Arica likes to call itself “la ciudad de la eterna primavera” – “city of everlasting spring”. Chile’s northernmost city, only 19km south of the Peruvian border, is certainly blessed with a mild climate, which, along with its sandy beaches, makes it a popular holiday resort for Chileans and Bolivians. Although a lingering sea fog can dampen spirits, in the winter especially, just head a few kilometres inland and you’ll usually find blue skies.
The city’s compact, tidy centre sits proudly at the foot of the Morro cliff, the site of a major Chilean victory in the War of the Pacific (and cherished as a symbol of national glory).
It was this war that delivered Arica, formerly Peruvian, into Chilean hands, in 1883, and while the city is emphatically Chilean today, there’s no denying the strong presence of mestizo and Quechua-speaking Peruvians on the streets, trading their fresh produce and artesanía. This, added to its role as Bolivia’s main export centre, makes Arica more colourful, ethnically diverse and vibrant than most northern Chilean cities, even if parts of it look somewhat impoverished.
The liveliest streets are pedestrianized Calles 21 de Mayo and Bolognesi, the latter clogged with artesanía stalls, while by the port you’ll see the smelly but colourful terminal pesquero, where inquisitive pelicans wander around the fish stalls. Though far from beautiful, Arica does boast a couple of fine pieces of nineteenth-century architecture, pretty squares filled with flowers and palm trees, and a young, lively atmosphere. It’s a pleasant enough place to spend a couple of days – or longer, if you feel like kicking back on the beach.
The Aymara people are the second-largest indigenous linguistic group of South America (after the Quechua). The culture flourished around Lake Titicaca and spread throughout the high-plain region, known as the altiplano, of what is now Bolivia, Peru and Chile. Today there are around three million Aymara scattered through these three countries, with the Chilean Aymara forming the smallest group, totalling some forty thousand people. Following the big migrations from the highlands to the coast that took place in the 1960s, most of the Aymara people of Chile now live and work in the coastal cities of Arica and Iquique. At least thirteen thousand Aymara, however, remain in the altiplano of northern Chile, where their lifestyle is still firmly rooted in the traditions of the past thousand years. The main economic activities are llama and sheep herding and the cultivation of crops such as potatoes and barley.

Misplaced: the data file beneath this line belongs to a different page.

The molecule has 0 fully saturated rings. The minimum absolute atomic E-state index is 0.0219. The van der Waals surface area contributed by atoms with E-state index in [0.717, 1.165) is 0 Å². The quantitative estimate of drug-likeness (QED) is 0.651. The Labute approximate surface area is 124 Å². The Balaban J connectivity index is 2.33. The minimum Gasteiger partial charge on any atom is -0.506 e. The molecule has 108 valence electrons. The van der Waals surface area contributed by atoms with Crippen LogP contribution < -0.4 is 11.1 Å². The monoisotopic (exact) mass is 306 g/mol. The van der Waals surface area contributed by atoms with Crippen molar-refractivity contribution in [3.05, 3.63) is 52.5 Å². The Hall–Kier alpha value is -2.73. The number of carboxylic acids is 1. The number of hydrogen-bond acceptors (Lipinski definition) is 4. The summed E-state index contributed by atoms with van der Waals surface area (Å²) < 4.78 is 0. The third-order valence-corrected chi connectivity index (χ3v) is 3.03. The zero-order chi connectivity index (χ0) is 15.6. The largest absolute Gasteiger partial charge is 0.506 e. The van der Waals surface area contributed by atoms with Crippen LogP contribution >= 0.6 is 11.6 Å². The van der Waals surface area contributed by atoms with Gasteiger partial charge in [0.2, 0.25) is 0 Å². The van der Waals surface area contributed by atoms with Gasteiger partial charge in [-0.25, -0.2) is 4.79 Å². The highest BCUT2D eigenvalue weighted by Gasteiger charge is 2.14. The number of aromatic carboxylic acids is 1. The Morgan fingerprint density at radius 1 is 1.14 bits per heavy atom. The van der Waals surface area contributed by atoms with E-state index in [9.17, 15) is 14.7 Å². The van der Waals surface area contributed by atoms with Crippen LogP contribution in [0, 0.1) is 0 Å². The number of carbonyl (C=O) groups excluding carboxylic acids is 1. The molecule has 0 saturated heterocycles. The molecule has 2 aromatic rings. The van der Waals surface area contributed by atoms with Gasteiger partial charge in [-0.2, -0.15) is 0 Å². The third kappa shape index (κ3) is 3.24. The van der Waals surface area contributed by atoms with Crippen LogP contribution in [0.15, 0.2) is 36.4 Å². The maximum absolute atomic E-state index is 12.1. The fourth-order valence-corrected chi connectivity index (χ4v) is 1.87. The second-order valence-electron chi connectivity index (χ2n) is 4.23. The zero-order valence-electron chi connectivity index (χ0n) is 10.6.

Traditionally, the Aymara live in small communities, called ayllu, based on extended family kinship. Their houses are made of stone and mud with rough thatched roofs, and most villages have a square and a small whitewashed church with a separate bell tower – often dating from the seventeenth century when Spanish missionaries evangelized the region.
Nowadays many of the smaller villages, such as Isluga, are left abandoned for most of the year, the houses securely locked up while their owners make their living down in the city or in the larger cordillera towns like Putre. Known as “ceremonial villages” they’re shaken from their slumber and burst into life when people return for important religious festivals or funerals. Andean fiestas are based on a fascinating blend of Catholic and indigenous rites. At the centre of Aymara culture is respect for the life-giving Mother Earth, known as pachamama, and traditional ceremonies – involving singing and dancing – are still carried out in some communities at sowing and harvest time.
The Aymara also believe that the tallest mountains looming over their villages contain spirits, or mallku, that guard over them, protecting their animals and crops. Once a year, on May 3 – Cruz de Mayo – the most traditional communities climb up the sacred mountains, where a village elder speaks to the mallku, which appears in the form of a condor. Today’s young Aymara go to local state schools and speak Spanish as their main language, and while traditional lifestyles continue in the altiplano, it’s with increasingly closer links with mainstream Chilean life.
Three or four companies in Arica regularly offer tours up to Parque Nacional Lauca. The problem is that the most commonly available tour takes place in a single day, which means rushing from sea level to up to 4500m and down again in a short space of time – really not a good idea, and very likely to cause some ill effects, ranging from tiredness and mild headaches to acute dizziness and nausea. In very rare cases the effects can be more serious, and you should always check that the company carries a supply of oxygen and has a staff member trained to deal with emergencies.
Altitude aside, the amount of time you spend inside a minibus is very tiring, which can spoil your experience of what is one of the most beautiful parts of Chile. Therefore it’s really worth paying extra and taking a tour that includes at least one overnight stop in Putre; better still is one continuing south to the Salar de Surire and Parque Nacional Isluga. However, it’s worth noting that the availability of these longer tours can be frustratingly scarce during the quieter low season months.
Top image: Old native american woman wearing authentic aymara clothes © Ruslana lurchenko/Shutterstock